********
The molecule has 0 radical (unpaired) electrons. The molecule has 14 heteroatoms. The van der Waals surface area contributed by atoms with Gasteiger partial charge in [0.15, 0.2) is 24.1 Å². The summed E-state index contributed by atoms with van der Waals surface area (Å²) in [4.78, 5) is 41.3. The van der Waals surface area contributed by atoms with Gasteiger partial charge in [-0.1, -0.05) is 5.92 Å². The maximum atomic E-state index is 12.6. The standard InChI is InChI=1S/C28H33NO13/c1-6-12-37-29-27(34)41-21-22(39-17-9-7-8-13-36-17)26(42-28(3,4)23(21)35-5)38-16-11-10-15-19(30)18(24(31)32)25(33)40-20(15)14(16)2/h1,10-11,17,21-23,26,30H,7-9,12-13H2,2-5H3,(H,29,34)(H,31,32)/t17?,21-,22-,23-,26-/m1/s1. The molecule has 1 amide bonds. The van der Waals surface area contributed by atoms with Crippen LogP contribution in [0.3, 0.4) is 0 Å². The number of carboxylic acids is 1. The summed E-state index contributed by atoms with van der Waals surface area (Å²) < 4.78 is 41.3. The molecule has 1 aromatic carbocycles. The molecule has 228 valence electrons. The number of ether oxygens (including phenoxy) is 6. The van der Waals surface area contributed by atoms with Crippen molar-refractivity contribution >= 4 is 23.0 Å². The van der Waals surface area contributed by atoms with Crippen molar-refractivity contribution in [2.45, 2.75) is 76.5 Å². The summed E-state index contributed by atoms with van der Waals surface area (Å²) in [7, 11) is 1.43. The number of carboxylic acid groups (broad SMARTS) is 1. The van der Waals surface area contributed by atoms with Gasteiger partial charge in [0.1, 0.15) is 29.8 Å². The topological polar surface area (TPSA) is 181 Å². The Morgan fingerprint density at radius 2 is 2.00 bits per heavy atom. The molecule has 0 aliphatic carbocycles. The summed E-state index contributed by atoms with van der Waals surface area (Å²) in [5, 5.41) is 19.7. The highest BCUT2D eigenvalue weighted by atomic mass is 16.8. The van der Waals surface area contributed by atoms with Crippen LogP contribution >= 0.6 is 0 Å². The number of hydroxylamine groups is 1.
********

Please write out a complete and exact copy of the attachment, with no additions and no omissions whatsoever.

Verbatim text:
The molecule has 0 radical (unpaired) electrons. The molecule has 14 heteroatoms. The van der Waals surface area contributed by atoms with Gasteiger partial charge in [0.15, 0.2) is 24.1 Å². The summed E-state index contributed by atoms with van der Waals surface area (Å²) in [4.78, 5) is 41.3. The van der Waals surface area contributed by atoms with Gasteiger partial charge in [-0.1, -0.05) is 5.92 Å². The maximum atomic E-state index is 12.6. The standard InChI is InChI=1S/C28H33NO13/c1-6-12-37-29-27(34)41-21-22(39-17-9-7-8-13-36-17)26(42-28(3,4)23(21)35-5)38-16-11-10-15-19(30)18(24(31)32)25(33)40-20(15)14(16)2/h1,10-11,17,21-23,26,30H,7-9,12-13H2,2-5H3,(H,29,34)(H,31,32)/t17?,21-,22-,23-,26-/m1/s1. The molecule has 1 amide bonds. The van der Waals surface area contributed by atoms with Crippen LogP contribution in [0.3, 0.4) is 0 Å². The number of carboxylic acids is 1. The summed E-state index contributed by atoms with van der Waals surface area (Å²) < 4.78 is 41.3. The molecule has 1 aromatic carbocycles. The molecule has 228 valence electrons. The number of ether oxygens (including phenoxy) is 6. The van der Waals surface area contributed by atoms with Crippen molar-refractivity contribution >= 4 is 23.0 Å². The van der Waals surface area contributed by atoms with Crippen molar-refractivity contribution in [2.45, 2.75) is 76.5 Å². The summed E-state index contributed by atoms with van der Waals surface area (Å²) in [7, 11) is 1.43. The number of carboxylic acid groups (broad SMARTS) is 1. The van der Waals surface area contributed by atoms with Gasteiger partial charge in [0.1, 0.15) is 29.8 Å². The topological polar surface area (TPSA) is 181 Å². The Morgan fingerprint density at radius 2 is 2.00 bits per heavy atom. The molecule has 0 aliphatic carbocycles. The summed E-state index contributed by atoms with van der Waals surface area (Å²) in [5, 5.41) is 19.7. The highest BCUT2D eigenvalue weighted by atomic mass is 16.8. The van der Waals surface area contributed by atoms with Crippen LogP contribution >= 0.6 is 0 Å². The number of hydroxylamine groups is 1.